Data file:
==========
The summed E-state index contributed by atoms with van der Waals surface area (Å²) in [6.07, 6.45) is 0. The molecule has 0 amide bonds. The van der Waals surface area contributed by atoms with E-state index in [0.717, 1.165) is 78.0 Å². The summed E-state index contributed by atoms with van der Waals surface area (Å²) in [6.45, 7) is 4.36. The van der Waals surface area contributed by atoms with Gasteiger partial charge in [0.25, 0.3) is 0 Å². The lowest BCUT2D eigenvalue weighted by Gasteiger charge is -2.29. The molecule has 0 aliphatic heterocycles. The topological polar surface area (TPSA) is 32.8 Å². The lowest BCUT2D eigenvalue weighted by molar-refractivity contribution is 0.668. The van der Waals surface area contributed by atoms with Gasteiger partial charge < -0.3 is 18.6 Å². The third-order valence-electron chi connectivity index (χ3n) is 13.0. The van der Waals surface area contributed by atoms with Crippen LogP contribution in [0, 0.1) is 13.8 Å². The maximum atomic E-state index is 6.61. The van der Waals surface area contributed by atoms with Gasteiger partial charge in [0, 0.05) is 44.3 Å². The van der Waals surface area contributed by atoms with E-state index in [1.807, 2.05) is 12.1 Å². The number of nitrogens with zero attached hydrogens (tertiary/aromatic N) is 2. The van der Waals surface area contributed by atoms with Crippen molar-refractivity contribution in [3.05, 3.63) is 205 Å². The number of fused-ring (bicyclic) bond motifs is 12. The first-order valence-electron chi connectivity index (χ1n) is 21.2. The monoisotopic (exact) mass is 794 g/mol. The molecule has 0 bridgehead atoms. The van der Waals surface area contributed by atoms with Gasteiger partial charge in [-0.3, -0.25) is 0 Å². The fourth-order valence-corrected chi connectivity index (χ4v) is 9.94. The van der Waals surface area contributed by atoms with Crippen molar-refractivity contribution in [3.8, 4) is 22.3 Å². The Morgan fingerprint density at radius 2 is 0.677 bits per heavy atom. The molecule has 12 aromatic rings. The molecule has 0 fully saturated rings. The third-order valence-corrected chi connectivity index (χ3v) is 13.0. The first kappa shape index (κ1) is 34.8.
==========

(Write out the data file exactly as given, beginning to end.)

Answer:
The summed E-state index contributed by atoms with van der Waals surface area (Å²) in [6.07, 6.45) is 0. The molecule has 0 amide bonds. The van der Waals surface area contributed by atoms with E-state index in [0.717, 1.165) is 78.0 Å². The summed E-state index contributed by atoms with van der Waals surface area (Å²) in [6.45, 7) is 4.36. The van der Waals surface area contributed by atoms with Gasteiger partial charge in [0.25, 0.3) is 0 Å². The lowest BCUT2D eigenvalue weighted by Gasteiger charge is -2.29. The molecule has 0 aliphatic heterocycles. The topological polar surface area (TPSA) is 32.8 Å². The lowest BCUT2D eigenvalue weighted by molar-refractivity contribution is 0.668. The van der Waals surface area contributed by atoms with Gasteiger partial charge < -0.3 is 18.6 Å². The third-order valence-electron chi connectivity index (χ3n) is 13.0. The van der Waals surface area contributed by atoms with Crippen LogP contribution in [0, 0.1) is 13.8 Å². The maximum atomic E-state index is 6.61. The van der Waals surface area contributed by atoms with Gasteiger partial charge in [0, 0.05) is 44.3 Å². The van der Waals surface area contributed by atoms with E-state index in [1.807, 2.05) is 12.1 Å². The number of nitrogens with zero attached hydrogens (tertiary/aromatic N) is 2. The van der Waals surface area contributed by atoms with Crippen molar-refractivity contribution in [3.05, 3.63) is 205 Å². The number of fused-ring (bicyclic) bond motifs is 12. The first-order valence-electron chi connectivity index (χ1n) is 21.2. The monoisotopic (exact) mass is 794 g/mol. The molecule has 0 bridgehead atoms. The van der Waals surface area contributed by atoms with Gasteiger partial charge in [-0.3, -0.25) is 0 Å². The fourth-order valence-corrected chi connectivity index (χ4v) is 9.94. The van der Waals surface area contributed by atoms with Crippen molar-refractivity contribution in [3.8, 4) is 22.3 Å². The Morgan fingerprint density at radius 2 is 0.677 bits per heavy atom. The molecule has 12 aromatic rings. The molecule has 0 fully saturated rings. The third-order valence-corrected chi connectivity index (χ3v) is 13.0. The first kappa shape index (κ1) is 34.8.